Alice Oscura, Featured Writer
Plot: An Iranian couple becomes trapped in a hotel in Los Angeles and are forced to confront their demons.
Background: The Night is a co-production between Iran and the US and is the first American-made film approved for commercial exhibition in Iran since the Iranian Revolution in 1979. It has been acquired by IFC Midnight and was released in January of this year.
Review: The Night is a psychological horror thriller that involves the demons of one’s mind created by guilt. Married couple Babak Naderi (Shahab Hosseini) and Neda Naderi (Niousha Jafarian) have an extremely flawed relationship. This is apparent from the beginning of the film and the unspoken rift between the two. Babak’s mood becomes increasingly irritable due to a sudden toothache, and he is clearly an extremely stubborn man. After leaving their friends’ house they become lost on the way home when their GPS malfunctions and this makes Neda especially concerned as they have their baby daughter with them. This leads them to the Hotel Normandie which sets the tone for rest of the film.
The historical features and general ambience of the hotel, complete with your resident creepy concierge at the front desk, are enough to remind you of the Stanley Kubrick classic The Shining (1980). The film ventures into the cerebral and atmospheric genre with the director’s use of a solid amount of genuine jump scares, as well as the smart use of lighting combined with menacing shadows.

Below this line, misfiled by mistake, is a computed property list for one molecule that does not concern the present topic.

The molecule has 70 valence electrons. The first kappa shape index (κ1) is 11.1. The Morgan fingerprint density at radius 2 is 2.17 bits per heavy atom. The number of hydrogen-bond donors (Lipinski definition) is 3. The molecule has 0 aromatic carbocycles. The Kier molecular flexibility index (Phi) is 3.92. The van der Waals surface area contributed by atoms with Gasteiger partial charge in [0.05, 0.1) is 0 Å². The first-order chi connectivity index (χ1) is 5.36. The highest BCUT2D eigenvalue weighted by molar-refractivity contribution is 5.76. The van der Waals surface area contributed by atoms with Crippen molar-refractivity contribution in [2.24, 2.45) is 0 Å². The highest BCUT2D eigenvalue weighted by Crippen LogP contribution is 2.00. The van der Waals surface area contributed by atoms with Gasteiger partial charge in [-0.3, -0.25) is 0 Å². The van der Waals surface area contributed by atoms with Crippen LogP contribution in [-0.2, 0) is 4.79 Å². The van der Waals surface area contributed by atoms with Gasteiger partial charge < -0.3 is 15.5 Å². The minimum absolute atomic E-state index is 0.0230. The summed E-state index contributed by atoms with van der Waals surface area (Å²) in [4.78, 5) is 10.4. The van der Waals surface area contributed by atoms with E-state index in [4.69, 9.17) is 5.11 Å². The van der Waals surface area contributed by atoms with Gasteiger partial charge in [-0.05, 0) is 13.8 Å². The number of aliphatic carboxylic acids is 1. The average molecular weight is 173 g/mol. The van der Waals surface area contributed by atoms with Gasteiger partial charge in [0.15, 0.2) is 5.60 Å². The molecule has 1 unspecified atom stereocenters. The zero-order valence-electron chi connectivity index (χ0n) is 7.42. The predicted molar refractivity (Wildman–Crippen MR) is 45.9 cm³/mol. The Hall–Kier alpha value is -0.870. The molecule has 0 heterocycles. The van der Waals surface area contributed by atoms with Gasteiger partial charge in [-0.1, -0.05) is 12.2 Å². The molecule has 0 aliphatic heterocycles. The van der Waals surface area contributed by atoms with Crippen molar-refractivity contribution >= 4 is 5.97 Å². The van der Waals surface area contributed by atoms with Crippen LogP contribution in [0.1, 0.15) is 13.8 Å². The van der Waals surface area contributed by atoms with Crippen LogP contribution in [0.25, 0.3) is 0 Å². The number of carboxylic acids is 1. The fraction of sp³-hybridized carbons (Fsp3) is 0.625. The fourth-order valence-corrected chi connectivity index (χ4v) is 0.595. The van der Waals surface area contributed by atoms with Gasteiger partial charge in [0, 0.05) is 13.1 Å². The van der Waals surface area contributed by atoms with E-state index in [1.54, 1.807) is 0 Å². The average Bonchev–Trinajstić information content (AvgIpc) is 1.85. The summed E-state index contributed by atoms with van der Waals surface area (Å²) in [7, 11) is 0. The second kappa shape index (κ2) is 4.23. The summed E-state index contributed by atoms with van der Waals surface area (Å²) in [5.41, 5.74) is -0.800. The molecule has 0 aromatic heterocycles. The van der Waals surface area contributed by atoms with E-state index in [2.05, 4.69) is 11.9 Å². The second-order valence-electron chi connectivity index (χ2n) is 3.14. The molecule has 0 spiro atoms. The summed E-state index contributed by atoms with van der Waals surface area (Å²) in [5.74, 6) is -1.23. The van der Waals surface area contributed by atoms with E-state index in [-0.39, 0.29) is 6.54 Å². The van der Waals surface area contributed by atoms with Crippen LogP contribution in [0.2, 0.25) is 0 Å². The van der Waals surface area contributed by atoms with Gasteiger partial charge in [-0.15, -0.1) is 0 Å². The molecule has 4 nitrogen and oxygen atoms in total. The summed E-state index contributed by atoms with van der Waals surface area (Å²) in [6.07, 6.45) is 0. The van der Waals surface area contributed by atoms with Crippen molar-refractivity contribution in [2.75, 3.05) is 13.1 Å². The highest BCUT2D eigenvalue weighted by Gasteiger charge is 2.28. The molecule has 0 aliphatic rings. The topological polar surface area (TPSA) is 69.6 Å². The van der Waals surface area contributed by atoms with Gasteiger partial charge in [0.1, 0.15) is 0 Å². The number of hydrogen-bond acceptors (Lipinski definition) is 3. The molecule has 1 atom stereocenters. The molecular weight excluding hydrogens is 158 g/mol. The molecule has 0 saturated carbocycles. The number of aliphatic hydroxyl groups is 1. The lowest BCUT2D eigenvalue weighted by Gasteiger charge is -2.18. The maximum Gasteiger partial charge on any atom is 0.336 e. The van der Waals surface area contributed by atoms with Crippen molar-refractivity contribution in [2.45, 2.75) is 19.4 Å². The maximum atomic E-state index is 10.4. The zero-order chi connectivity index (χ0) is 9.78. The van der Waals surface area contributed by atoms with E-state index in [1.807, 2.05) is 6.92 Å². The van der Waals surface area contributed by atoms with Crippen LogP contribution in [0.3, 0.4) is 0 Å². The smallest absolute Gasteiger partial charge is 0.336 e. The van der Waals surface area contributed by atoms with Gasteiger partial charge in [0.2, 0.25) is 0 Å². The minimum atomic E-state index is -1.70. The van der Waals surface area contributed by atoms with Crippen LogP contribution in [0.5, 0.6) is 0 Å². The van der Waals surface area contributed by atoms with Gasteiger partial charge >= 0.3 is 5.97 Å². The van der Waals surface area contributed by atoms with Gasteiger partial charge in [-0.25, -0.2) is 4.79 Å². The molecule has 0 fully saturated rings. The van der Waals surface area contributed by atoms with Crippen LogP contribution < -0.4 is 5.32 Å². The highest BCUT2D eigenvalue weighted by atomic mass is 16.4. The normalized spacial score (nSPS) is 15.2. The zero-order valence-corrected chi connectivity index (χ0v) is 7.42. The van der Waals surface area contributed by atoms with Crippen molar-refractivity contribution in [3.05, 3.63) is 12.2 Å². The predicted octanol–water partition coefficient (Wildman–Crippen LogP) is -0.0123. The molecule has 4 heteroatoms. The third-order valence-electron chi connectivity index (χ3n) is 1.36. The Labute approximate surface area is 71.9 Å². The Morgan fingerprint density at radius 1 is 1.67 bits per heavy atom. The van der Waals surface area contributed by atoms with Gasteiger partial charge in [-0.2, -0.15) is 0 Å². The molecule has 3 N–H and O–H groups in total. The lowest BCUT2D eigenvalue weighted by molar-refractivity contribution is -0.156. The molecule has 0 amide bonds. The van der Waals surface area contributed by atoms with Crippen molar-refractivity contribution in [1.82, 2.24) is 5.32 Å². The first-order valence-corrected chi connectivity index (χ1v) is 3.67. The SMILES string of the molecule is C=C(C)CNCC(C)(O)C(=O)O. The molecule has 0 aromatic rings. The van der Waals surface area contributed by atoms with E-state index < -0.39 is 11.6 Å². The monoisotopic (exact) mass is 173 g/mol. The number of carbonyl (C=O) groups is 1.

The couple’s relationship is further tested through a series of unexplained events that play with the minds of the characters and the audience. It soon becomes apparent that both parties are harbouring dark secrets from each other which is represented by them being haunted by their own forms of inner demons.
The entire film is a metaphor for the guilt that is created from keeping disturbing secrets in a marriage. It will always come to light one way or another, and when it does it can have extremely damaging results with harsh consequences.
The film does drag at certain intervals and takes a bit long to get to the point, but the pace ramps back up in the last act and is guaranteed to shock the audience with its final outcome.
Although The Night is far from perfect, what it lacks in story development it makes up for in the strong performances of Hosseini and Jafarian, combined with the intense atmosphere of something dark and foreboding.
Dark Alice’s Score: 6 out of 10
For Horror Head Writer Sommer’s review of Iranian vampire film A Girl Walks Home Alone at Night you can click here. And for more than 180 horror film and TV reviews and lists from Redmangoreviews you can click here.
Dark Alice has an old soul and a curious mind. I believe that anyone can be a hero and that the good guys should always win! I dislike cruelty to animals and think that they have far superior qualities to humans. My motto is there is no future without the past. I also have a weird penchant for Paranormal TV shows even though the slightest sound makes me jump. I enjoy writing reviews and throwing in fun facts to pique the readers’ curiosity. My ultimate goal in life would be to become a published writer one day. You can find me as Dark Alice Reviews on Facebook, my Instagram is alice_oscura and my Twitter handle is @lise_veliz2. For more on me you can click here.